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John Floyd




By Sadie Fowler

As founder and owner of Ole South Properties, Tennessee’s largest homebuilder, John Floyd has led his company to incredible success over the years. But at the end of the day, Floyd’s true passion these days goes beyond a brilliant business deal.

Floyd feels a genuine responsibility to give back to his community, make a difference, and help those who can’t help themselves — especially children.

“Doing great deals is great, but giving to organizations who can change people’s lives matters most,” Floyd said. “If you’re like me and have prospered, you have a responsibility to help others and over the years, as I’ve given more to charities, the more I’ve prospered ... You reach a certain point where ‘stuff’ doesn’t matter as much, but the feeling you get from changing lives does. It gives me great joy.”

Floyd has received every accolade imaginable related to business and real estate. He has served on boards of countless charities. There’s no telling how much money he’s donated to worthy causes.

“I have always had a soft spot for helping children,” he said, specifically mentioning his support of Special Kids and the Boys and Girls Club. “This month it might be one group and next, something different, but I’ve always enjoyed supporting things that help children. The hard part when you give back a lot is that sometimes you have to say no. It can get overwhelming.”

Floyd admits he has a bit of a softer approach to life than he once had, a trait few would probably realize about him based on his continued dominance in the business world.

“After the recession I became more private,” he said. “It humbled people in real estate and in all business, I think. People used to be jealous of each other and out to get each other but after the recession they just want to hug each other … My zapper has been zapped. I am not out to ‘out do’ anyone. I just want everyone to be happy and prosper.”

Years ago, when Floyd first started out in real estate, his passion for making good deals drove him to succeed. Since its inception in 1986, Ole South, ranked among the Top 100 Home Builders in the country, has been dedicated to providing the very best new home value to families all over Middle Tennessee. For more than a decade, Floyd has been recognized by TVA as the largest EnergyRight Independently-owned builder in its seven-state region.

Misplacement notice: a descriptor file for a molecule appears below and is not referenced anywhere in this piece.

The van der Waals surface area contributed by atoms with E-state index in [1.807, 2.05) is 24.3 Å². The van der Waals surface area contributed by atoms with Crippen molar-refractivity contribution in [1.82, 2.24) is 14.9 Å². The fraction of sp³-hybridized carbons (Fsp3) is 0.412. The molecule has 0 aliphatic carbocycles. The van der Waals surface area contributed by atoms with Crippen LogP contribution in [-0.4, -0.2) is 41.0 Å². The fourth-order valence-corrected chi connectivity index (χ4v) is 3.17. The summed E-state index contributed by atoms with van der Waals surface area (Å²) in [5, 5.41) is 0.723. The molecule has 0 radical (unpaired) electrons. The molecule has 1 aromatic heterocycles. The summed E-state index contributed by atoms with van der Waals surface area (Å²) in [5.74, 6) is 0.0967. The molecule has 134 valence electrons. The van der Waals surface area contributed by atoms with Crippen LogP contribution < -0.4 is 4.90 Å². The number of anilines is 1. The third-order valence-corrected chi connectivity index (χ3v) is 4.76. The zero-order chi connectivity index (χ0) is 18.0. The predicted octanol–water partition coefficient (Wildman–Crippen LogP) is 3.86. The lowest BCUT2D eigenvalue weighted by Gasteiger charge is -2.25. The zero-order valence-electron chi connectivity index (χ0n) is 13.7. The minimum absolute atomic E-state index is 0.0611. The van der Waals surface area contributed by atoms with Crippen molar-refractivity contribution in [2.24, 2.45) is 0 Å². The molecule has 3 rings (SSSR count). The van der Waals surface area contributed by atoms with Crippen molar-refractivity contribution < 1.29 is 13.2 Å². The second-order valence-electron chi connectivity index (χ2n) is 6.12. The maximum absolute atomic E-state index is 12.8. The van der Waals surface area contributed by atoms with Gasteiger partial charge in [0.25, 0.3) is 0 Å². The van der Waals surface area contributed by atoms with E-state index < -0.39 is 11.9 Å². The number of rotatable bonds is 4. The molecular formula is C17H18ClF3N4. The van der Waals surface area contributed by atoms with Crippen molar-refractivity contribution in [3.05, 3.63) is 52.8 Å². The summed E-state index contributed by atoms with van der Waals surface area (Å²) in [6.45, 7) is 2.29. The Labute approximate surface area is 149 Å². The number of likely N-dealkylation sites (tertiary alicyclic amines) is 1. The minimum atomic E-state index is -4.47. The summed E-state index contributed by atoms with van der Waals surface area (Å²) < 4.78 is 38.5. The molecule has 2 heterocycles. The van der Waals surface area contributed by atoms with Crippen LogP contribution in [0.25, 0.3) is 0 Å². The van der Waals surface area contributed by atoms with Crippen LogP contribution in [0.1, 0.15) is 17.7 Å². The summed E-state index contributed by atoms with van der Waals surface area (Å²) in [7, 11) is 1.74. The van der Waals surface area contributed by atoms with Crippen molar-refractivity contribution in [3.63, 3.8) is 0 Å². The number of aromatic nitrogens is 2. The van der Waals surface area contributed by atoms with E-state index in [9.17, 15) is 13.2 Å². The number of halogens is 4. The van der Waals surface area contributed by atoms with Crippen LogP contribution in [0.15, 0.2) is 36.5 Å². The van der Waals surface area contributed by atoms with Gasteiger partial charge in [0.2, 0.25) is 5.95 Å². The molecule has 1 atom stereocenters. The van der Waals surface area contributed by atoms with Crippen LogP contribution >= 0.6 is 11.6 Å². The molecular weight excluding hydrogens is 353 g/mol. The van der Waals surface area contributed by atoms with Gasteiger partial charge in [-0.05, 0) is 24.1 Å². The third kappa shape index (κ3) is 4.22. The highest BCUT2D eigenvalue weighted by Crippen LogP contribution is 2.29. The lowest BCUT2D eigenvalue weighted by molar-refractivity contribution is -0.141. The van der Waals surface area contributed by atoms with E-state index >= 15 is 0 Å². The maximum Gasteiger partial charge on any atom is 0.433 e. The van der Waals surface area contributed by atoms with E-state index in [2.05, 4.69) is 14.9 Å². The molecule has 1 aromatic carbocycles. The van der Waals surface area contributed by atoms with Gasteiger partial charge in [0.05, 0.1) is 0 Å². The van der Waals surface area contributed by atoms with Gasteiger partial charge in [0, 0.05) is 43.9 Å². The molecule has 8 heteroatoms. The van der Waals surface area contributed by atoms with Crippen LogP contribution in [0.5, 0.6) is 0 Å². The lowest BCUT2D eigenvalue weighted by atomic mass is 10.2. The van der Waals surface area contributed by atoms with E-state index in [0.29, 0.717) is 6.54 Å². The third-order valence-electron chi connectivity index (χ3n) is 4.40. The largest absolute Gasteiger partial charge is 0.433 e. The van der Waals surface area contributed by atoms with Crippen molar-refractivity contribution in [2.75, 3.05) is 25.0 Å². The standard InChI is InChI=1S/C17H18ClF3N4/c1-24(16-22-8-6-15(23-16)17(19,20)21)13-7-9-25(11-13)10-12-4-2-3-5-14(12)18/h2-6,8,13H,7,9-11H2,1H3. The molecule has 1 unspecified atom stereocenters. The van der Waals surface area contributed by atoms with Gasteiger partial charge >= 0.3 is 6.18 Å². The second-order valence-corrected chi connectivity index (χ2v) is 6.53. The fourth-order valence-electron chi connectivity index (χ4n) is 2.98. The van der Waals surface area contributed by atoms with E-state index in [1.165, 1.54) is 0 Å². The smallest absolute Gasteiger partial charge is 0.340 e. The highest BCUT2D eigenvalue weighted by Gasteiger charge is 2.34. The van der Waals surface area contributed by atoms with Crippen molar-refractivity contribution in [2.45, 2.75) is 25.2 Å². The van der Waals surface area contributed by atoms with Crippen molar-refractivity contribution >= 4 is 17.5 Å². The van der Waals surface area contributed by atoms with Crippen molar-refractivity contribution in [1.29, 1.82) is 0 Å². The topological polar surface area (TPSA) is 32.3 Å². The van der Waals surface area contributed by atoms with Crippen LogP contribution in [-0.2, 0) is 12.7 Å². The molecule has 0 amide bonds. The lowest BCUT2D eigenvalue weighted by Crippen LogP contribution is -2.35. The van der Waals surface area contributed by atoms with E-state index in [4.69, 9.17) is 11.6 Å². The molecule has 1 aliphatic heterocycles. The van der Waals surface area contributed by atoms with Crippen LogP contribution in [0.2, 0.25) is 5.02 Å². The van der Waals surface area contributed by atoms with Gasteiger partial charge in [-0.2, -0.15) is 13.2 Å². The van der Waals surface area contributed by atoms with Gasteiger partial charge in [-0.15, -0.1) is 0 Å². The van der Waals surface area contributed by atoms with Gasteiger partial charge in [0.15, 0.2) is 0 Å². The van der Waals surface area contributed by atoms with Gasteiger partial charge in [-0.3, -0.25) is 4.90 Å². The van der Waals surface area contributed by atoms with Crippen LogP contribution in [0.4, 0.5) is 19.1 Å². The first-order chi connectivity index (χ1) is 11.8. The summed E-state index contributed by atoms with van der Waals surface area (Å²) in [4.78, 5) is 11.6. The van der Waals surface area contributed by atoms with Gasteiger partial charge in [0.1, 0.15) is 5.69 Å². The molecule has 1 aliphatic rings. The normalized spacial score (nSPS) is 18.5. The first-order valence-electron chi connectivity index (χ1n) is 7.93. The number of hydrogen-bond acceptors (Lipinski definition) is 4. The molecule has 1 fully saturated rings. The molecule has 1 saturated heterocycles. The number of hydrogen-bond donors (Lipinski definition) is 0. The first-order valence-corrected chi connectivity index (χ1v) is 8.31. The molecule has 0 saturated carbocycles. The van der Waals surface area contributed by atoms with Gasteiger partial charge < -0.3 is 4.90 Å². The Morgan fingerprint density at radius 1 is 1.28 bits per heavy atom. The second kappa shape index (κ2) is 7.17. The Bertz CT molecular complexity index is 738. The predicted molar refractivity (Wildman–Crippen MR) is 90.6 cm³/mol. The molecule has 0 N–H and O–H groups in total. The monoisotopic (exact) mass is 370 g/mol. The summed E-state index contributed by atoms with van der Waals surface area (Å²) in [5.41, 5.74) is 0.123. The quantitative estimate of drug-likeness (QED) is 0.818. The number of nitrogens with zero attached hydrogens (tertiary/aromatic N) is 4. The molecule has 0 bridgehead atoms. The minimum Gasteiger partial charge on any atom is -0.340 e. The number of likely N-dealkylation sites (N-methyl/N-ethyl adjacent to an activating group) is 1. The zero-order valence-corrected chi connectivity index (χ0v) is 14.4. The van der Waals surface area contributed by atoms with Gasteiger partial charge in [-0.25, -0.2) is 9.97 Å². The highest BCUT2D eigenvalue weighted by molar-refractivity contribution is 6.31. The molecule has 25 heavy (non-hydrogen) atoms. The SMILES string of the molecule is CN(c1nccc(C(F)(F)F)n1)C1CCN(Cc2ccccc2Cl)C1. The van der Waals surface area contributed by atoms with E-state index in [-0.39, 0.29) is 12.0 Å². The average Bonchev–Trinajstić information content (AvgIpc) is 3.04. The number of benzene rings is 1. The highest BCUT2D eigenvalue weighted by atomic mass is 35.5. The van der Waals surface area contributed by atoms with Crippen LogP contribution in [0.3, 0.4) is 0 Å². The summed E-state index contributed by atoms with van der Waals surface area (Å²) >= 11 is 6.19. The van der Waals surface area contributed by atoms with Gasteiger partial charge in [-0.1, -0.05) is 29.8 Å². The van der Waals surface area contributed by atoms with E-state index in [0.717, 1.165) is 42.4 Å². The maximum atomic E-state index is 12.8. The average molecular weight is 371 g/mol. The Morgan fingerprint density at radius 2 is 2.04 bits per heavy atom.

“When I started out, I really just loved making deals. I had no idea whether or not I’d be good at it, but turns out things worked out pretty good … For me, a guy that just went to high school, real estate was the only thing I knew of where a man could prosper and do well without a degree. You can opt out of a cruise or a fancy car, but housing is always a necessity.”

Floyd says one of the best things he’s done in business is surround himself with great people.
Having a talented team allows him to explore other things in life, though his roots always call him home.

“I don’t work as much as I once did, but when I go to Florida or somewhere, after four or five days I’m ready to come back … The art of the deal is what I love the most. Business is harder now, I think, but if it were easy everyone would do it.” Going back to his early days, Floyd says he learned a lot by simply listening to those who knew more than him. Now, he’s the one offering advice.

“It takes money to make money,” he said, explaining his best piece of advice to young entrepreneurs. “If you don’t have money it’s not going to work. You can be the greatest guy in the world, but without money it doesn’t matter. You’ve got to create capital. That’s the key to doing business, in a good or bad market. In fact, in a bad market money is all that matters. Net worth means nothing. People want to know how much liquidity you have.”

Honing in on real estate specifically, Floyd cautions people to not bite off more than they can chew and to know their budget before shopping for a home.

“That’s the number one mistake people make,” he said. “They buy more house than they can afford and become a slave to the payment. They forget about the utilities, insurance, maintenance and other things. It’s not just a house payment.”

Murfreesboro has become one of the most competitive areas around in terms of real estate because of its affordability, Floyd said.

“When you compare it to other places, such as Franklin, it has a good quality of life … Twenty
years ago, if you wanted to get a nice meal or your wife wanted a dress for the Heart Ball or you needed quality medical care you had to go to Nashville. Now, Murfreesboro is a regional location where you can get all of those things. Just look around. There are a lot of cars in our parking lots with out-of-county tags.”

Floyd says he’s never seen the housing market the way it is right now, and predicts it will soften up at some point.

“With prices so high it will have to have an effect on sales at some point,” he said. “There are definitely a lot more buyers than sellers right now, so if you’re trying to buy don’t think too long. The house you’re looking at won’t be available long. Time is definitely of the essence in this market.”

Floyd is married to wife Gina. He has one daughter Stephanie and a granddaughter, Zelda.

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